Question 5 - Why do some animals get inconclusive positive and suspicious negative results?

In several diagnostic tests the graduation from positive to negative is not clear-cut.  Inconclusive results exist also in the Leptospirosis antibody and BVD antigen test.  The purpose of re-testing inconclusive positives is to prevent animals with false positive results due to transient cross-reactions from incorrectly being identified as true positives.  The purpose of retesting suspicious animals is not to let these animals that may be in the early stages of transition from negative to positive to go untested for a whole year before the next whole herd test

Question 6 - Do adult animals pick up the disease or is it only calves that can be infected? Why?

Studies have shown that cattle are generally infected as calves up to 6 months of age. The younger the calf, the more susceptible it is to infection, with the first month of life being the greatest risk period. Younger animals have more lymphoid tissue in their intestines than adult animals and their intestines are also more “open” to infections. This susceptibility can be considered in the same light as susceptibility to other calf-hood diseases like E. Coli and Salmonella -the defences of the gut are not as good as in the adult animal. In the case of the Johne’s disease bacterium, which is more slow growing, we only see symptoms much later in life.

 Studies are not conclusive but it is thought that adult animals can become infected in environments that are very contaminated with the bacteria, as the sheer numbers of bacteria taken in may then be capable of crossing the “stronger” adult gut wall. But again, because the bacteria is usually so slow-growing, unless the animal has consumed large amounts of the bacteria, in most cases we would expect these adult-hood infections to result in clinical disease several years later.

Question 7 - How is the disease transmitted?

Johne’s disease usually enters the herd when an infected animal, often a purchased or hire bull, not yet showing clinical signs of the disease, is bought into the herd. The bacterium is passed from animal to animal primarily by the accidental ingestion of dung. Infected animals shed billions of bacteria daily in their faeces, which contaminate the general environment. The calf’s dam, herd mates and hire or share bulls shedding bacteria in their dung contaminate the food and water sources, acting as possible transmitters for the bacteria.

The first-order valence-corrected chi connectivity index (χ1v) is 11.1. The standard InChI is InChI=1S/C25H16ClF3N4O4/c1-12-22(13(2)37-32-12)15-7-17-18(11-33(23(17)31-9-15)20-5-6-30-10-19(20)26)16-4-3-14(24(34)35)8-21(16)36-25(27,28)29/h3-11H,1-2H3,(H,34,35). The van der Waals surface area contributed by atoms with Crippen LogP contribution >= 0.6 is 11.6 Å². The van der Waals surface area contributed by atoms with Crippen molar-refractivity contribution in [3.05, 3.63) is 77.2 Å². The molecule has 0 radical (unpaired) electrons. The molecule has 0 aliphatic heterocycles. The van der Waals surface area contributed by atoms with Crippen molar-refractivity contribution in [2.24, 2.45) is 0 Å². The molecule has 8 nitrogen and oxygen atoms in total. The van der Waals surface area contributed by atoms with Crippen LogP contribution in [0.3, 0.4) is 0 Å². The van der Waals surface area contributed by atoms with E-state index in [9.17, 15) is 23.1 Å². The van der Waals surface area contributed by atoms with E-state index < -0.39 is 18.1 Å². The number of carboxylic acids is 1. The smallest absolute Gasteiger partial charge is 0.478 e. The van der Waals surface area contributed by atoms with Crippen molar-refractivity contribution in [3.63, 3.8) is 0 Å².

The primary risk to the new-born calf is the presence of infected dung in the environment, especially soiled teats and flanks of the calf's own dam. Therefore the key element of control is to minimise direct exposure of the young calf to faeces in the calf-rearing system. Secondary to this are measures to improve hygiene to limit faecal contamination of the environment by infected animals.

Infection can also be spread through colostrum and milk of cows that are in the more advanced stages of the disease and to the unborn calf in the uterus. For this reason it is advised that the calves of a positive cow are not kept in the herd for breeding. The highest risk is considered to involve the two most recently born calves. 

Embryos and semen are also possible modes of transmission but are considered only very rarely involved compared to those mentioned above.

Question 8 - Why does there sometimes appear to be no link between the disease in a cow and her dam?

It may not necessarily be the calf’s dam that is infected but another cow in the herd that is shedding the bacteria in her dung. If this infected dung contaminates the calving pens, yards or the dam’s udder and flanks then the calf can be infected with the disease. This is why a link is not always seen between an infected animal and her dam – she may well have picked up the disease as a calf by exposure to another infected animal in the herd and so test positive while her mother is uninfected and repeatedly tests negative. 

So, with current knowledge, we can make the assumption that if a 3 year old animal is detected as positive, there was an infected animal present in the herd, which may even have subsequently been sold or culled, or bacteria were present on the farm from an outside source 3 years ago when that animal was a calf. This led to her becoming infected by ingesting the bacteria.